My original commentary on transparency has been blown off course – like so many things – by the UK’s vote to leave the European Union on 23 June. The dust from the referendum will take many years to settle.

 

From an Ombudsman’s perspective, however, one conclusion can already be drawn. The run-up to the vote saw the EU subject to a greater depth of scrutiny about what it actually does than ever before in its history. The detail with which serious British newspapers – and indeed serious newspapers right across the Union – wrote about European issues such as trade, migration or the EU budget was unprecedented in scale and scope. This is positive. Once people know more about what an institution or organisation does, it appears less forbidding.

My experience as Ombudsman in Ireland showed that in the ‘good times’ – while the Celtic Tiger was still going strong – people had been relatively content to let the government go about its business, make its decisions and hold meetings largely without active citizen scrutiny. This changed once the financial and economic crisis started. Suddenly access-to-document requests shot up. People wanted to know who made the decisions that set the country on course for an international bailout. So in uncertain times, when people are worried about their future, they tend to look more closely at how decisions affecting them are made.

When Europeans rightly cry the lack of transparency at the heart of the EU, the main problems do not in fact lie in the Commission or Parliament.

It’s important to stress that the European Commission goes a lot further when it comes to transparent decision-making than most Member States. It has taken on board the fact that the rise of social media has profoundly altered the parameters of what is considered an acceptable level of transparency for governments and their administrations. When Europeans rightly cry the lack of transparency at the heart of the EU, the main problems do not in fact lie in the Commission or Parliament.

As people receive news or hear about issues in real time, they demand answers in real time. Take the ongoing negotiations on the Transatlantic Trade and Investment Partnership (TTIP). Initial grass roots concerns – as well as concerns raised by Members of the European Parliament – about the EU-US trade deal were amplified on Twitter and Facebook.

In the absence of information about what exactly was on the table – at first even the negotiating mandate was under wraps – certain fears took hold. Following my office’s intervention and that of the Parliament, the Commission has taken a much more proactive approach to releasing documents. This is very different to previous trade agreements.

Still, the TTIP timetable is uncertain. Not least because many people are distrustful of those taking decisions on their behalf. While transparency is never a ‘silver bullet’ to regain trust, it is necessary to increase trust in the decision-making process.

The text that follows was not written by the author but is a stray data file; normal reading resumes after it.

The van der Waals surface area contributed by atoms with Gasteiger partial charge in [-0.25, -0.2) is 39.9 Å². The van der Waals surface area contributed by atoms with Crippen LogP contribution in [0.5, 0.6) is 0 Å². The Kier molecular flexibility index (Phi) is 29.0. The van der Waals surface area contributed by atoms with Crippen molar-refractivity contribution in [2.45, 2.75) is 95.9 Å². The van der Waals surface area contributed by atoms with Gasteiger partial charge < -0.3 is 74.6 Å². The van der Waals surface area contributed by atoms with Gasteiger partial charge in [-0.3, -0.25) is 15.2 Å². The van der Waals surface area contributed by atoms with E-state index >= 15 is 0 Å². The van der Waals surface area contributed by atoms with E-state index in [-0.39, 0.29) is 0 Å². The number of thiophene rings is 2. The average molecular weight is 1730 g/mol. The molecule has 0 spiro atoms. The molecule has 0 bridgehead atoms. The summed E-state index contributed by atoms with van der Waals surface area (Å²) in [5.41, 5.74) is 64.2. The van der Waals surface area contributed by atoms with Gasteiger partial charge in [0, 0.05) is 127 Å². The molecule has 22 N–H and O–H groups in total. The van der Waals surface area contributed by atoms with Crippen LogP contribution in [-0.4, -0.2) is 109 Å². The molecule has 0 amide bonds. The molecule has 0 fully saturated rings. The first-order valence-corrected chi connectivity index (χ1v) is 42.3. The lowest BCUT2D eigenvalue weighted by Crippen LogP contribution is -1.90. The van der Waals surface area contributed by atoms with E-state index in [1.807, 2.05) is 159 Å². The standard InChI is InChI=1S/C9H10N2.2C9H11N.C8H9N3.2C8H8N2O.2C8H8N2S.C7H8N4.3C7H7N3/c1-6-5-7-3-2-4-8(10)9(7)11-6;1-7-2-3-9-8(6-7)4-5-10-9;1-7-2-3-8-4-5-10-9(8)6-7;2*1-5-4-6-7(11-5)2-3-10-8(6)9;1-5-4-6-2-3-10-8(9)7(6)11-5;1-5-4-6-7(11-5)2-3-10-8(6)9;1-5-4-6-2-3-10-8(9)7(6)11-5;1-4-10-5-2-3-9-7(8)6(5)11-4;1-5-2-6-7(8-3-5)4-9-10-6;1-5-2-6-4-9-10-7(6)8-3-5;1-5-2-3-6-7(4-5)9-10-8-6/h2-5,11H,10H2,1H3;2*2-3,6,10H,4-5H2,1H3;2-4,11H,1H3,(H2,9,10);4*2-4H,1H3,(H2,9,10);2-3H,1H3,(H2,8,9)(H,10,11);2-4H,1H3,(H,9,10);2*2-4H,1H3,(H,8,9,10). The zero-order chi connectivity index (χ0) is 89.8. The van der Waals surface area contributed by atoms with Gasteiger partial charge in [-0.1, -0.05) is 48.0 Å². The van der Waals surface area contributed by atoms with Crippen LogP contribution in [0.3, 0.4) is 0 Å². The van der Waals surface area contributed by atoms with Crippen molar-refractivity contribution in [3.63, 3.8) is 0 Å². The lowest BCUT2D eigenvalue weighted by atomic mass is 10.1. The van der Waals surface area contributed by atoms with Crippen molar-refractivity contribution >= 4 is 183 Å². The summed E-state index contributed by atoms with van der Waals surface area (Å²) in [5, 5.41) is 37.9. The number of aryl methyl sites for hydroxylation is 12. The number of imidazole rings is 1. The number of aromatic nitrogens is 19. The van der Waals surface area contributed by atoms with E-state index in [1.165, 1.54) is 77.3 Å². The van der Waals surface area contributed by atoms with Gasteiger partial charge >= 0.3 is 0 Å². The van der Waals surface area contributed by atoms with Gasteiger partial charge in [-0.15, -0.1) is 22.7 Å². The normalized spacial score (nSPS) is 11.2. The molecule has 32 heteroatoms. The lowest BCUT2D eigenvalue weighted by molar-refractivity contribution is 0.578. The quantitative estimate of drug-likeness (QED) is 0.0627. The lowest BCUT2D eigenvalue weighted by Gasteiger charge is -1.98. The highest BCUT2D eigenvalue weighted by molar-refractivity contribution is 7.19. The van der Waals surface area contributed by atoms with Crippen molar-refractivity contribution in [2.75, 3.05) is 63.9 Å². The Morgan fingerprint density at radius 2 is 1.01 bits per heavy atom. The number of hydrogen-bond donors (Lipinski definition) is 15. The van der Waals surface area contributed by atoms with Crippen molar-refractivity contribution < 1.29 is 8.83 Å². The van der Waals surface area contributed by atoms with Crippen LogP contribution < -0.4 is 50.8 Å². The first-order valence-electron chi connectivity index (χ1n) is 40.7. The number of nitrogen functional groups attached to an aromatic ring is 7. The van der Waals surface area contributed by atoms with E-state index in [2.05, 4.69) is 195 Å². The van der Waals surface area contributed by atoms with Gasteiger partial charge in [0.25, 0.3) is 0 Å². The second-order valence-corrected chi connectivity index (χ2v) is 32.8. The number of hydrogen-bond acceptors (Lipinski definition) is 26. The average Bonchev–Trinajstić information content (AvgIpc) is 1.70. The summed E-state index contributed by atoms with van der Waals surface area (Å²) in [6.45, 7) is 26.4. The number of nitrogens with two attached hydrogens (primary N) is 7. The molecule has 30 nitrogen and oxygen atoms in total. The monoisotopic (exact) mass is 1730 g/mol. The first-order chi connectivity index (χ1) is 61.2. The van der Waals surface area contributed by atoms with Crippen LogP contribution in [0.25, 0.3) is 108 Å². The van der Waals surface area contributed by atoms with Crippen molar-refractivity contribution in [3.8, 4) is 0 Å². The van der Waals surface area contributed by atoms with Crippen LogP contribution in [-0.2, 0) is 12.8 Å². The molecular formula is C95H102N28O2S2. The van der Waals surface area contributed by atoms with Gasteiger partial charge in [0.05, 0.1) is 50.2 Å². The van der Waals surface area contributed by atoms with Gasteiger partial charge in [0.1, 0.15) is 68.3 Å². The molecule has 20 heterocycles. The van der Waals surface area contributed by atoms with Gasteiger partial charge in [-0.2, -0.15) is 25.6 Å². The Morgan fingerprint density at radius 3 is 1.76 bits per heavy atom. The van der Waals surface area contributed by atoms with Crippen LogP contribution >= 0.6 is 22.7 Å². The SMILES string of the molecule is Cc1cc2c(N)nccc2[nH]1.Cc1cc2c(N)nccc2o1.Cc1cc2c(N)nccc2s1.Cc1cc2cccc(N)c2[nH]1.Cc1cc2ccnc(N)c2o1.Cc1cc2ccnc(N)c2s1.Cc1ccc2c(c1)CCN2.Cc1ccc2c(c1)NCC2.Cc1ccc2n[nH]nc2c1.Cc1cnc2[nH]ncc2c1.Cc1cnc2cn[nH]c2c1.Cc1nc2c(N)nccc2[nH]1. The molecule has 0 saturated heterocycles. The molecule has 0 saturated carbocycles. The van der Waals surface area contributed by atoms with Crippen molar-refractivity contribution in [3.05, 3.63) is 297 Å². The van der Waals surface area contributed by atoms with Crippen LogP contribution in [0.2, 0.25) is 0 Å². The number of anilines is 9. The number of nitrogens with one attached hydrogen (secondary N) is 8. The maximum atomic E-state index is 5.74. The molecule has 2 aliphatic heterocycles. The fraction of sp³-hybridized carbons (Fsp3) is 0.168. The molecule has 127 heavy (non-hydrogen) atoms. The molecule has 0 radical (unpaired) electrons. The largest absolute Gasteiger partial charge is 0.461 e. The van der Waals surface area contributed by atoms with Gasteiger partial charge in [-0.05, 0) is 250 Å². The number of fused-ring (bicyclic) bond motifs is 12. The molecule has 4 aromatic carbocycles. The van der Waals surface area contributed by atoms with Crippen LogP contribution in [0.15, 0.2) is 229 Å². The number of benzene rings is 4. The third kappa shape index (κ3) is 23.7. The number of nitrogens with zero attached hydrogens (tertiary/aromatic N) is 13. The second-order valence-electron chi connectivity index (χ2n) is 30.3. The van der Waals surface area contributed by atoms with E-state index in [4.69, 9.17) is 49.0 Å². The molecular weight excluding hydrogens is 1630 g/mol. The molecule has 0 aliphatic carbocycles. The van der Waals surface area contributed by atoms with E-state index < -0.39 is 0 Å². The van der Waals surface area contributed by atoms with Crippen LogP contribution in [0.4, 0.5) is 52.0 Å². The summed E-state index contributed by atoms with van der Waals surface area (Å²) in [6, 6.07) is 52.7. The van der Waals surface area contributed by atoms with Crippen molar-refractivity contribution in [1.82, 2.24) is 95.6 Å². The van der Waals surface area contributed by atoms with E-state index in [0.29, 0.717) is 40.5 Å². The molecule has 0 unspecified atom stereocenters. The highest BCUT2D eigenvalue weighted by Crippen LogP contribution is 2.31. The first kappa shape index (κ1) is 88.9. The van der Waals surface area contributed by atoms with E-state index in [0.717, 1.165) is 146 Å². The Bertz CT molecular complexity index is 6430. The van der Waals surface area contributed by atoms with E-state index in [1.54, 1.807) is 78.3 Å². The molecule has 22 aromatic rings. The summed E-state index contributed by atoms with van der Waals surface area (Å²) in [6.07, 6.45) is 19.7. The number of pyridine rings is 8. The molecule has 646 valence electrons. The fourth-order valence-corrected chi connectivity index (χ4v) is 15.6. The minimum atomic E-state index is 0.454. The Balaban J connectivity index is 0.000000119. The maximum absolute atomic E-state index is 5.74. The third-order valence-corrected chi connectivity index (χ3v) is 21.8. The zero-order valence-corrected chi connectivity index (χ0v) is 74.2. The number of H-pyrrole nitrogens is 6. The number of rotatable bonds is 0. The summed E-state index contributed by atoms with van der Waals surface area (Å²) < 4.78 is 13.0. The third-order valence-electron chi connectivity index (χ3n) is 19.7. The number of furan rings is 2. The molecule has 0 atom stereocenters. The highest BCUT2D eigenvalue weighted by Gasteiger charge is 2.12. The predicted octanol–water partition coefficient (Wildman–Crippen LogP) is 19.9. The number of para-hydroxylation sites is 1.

People should be confident that negotiations carried out in their name are being done in good faith; that the results have not been subject to undue lobbying and that there is rigorous parliamentary scrutiny.

But this checklist does not only apply to negotiations on TTIP. It should apply to all aspects of policy-making. It should be clear, for example, what kind of advice is given by the over 800 Commission expert groups and how it feeds into the Commission’s policy-making process. There should be robust – and fully implemented – rules governing senior officials moving to take jobs in the private sector. These are two areas that I have looked into and have received a good response from the Commission.

There is scope for further improvement however. The Juncker Commission took the praiseworthy step of obliging all senior officials in the Commission to record and publish their meetings with interest representatives. I see no reason why this obligation should not be extended to all Commission policy staff; after all it is desk officers who do the preliminary work on a piece of legislation.

The EU needs to set the ‘gold standard’ when it comes to being open and accountable because its decisions have far-reaching implications for citizens yet it is perceived as distant and unknowable.

A test of all three of the main institutions’ commitment to more transparent decision-making will come via the Transparency Register. Talks are currently underway to overhaul it. To my mind, the new-look register – which should become really mandatory and be extended to the Council – should become a ‘central transparency hub’ for anyone trying to find out exactly how an organisation has sought to wield influence in the EU.

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The EU needs to set the ‘gold standard’ when it comes to being open and accountable because its decisions have far-reaching implications for citizens yet it is perceived as distant and unknowable. As profoundly as the Brexit vote has shaken the EU, this is also an opportunity for all of us to reassess how we communicate and interact with European citizens. We should not fail to grasp it.